“It’s a great campus landscape to teach from because there’s so much diversity of plant materials and it’s also very accessible,” he said. “The book encompasses all the plants I think they should know. I try to share this with the students and give them a fuller appreciation that the U of I is really blessed to have such an abundance of different plants.”

Brigham said he’s never been a fan of teaching about plants from slides and screens.

“I think it just helps sink into different levels in their mind. I think they need to experience the plant as hands-on as possible,” he said.

The diversity of plant types, shapes and ages give students a good idea of how big an oak tree will grow, compared to a flowering plum, Brigham said.

“You need to have that absorbed to use plants in a proper place,” he said.

Assistant Professor Dan Johnson said the U of I landscape helps him when teaching dendrology and plant identification classes in the Department of Forest, Rangeland and Fire Science in the College of Natural Resources.

Being able to use the weekly lab time efficiently is important to Johnson, and he uses much of U of I’s 600 acres for class. For his fall dendrology class, Johnson and his 60 students study in the arboreta as well as across campus.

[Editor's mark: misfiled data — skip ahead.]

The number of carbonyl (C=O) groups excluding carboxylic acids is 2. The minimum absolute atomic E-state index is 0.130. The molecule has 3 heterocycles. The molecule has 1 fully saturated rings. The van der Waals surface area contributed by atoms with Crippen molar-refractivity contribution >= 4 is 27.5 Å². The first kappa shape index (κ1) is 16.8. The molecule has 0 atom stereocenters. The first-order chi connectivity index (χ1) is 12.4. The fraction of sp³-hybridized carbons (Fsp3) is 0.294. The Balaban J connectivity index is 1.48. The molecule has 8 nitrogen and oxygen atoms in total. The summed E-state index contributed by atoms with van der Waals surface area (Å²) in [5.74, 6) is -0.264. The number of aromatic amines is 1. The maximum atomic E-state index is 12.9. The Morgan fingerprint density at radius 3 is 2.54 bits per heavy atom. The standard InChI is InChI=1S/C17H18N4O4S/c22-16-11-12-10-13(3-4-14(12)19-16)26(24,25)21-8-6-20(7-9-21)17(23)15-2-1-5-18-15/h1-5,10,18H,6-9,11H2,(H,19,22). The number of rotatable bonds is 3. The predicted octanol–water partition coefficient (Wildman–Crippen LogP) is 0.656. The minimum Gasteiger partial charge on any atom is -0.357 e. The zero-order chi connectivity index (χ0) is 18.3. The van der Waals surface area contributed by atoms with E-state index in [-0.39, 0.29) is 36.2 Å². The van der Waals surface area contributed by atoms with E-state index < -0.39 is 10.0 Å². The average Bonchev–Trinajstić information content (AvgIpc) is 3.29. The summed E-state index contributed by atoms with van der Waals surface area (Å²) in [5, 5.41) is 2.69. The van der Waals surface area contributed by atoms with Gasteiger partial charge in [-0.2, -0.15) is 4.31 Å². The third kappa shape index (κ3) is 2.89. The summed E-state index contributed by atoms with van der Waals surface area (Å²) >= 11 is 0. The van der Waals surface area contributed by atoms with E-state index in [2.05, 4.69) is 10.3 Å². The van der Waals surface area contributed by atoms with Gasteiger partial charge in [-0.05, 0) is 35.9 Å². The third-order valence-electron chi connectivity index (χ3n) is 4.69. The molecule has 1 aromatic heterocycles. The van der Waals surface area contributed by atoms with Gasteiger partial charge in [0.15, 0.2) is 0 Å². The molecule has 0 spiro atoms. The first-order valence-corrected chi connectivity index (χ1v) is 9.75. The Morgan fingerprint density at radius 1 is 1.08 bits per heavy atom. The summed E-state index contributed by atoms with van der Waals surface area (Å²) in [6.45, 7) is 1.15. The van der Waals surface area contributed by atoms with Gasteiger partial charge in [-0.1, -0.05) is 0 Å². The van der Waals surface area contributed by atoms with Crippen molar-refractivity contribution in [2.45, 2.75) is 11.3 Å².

“It’s all about tree identification. We can pick up a lot species we need on campus, but have to go over to the arboretum, especially for a lot of the Eastern species,” he said. “We learn about 160 species in that class and probably a good 30 percent of them are only in the new arboretum.”

Students and Faculty performing science research in the U of I Arboretum
A group of students study the plantings around one of the ponds in the U of I Arboretum and Botanical Garden.

Campus Homes to Thousands of Trees

Outside of the arboreta, the U of I campus has over 4,000 trees. Maples are the most common tree, making up about 13 percent of campus, followed by spruce trees at 11 percent and oaks at 8 percent.

The tallest tree on the Moscow campus is a grand fir on the Administration Lawn, which towers at 129 feet tall.

Johnson said the class also observes the mature trees in the Shattuck Arboretum.

“David Rauk and his people have done a great job giving us lots of different species that we can get to fairly quickly which makes the lab more efficient,” he said.

Near Shattuck sits a small group of large, old trees. The six Douglas firs, one grand fir and one ponderosa pine were all planted around 1900 — likely the oldest source of shade at U of I.

In the spring, Johnson teaches a wood and plant physiology course, where students use the trees in the arboretum and botanical gardens to measure photosynthesis, transpiration and other biological processes.

“We use a lot of the conifer species there for labs,” he said. The plant diversity is essential to learning.

“If we didn’t have it, they wouldn’t be able to learn it,” he said. “Without the plantings on campus, the old arb and the new arb, I don’t know how it would work. They would just get clippings of plants that were brought into the lab and that’s not the same thing as seeing a tree. Its improved my courses just by having that access.”

Article by Tess Fox, University Communications & Marketing.

Published in April 2018.


University Communications and Marketing

Fax: 208-885-5841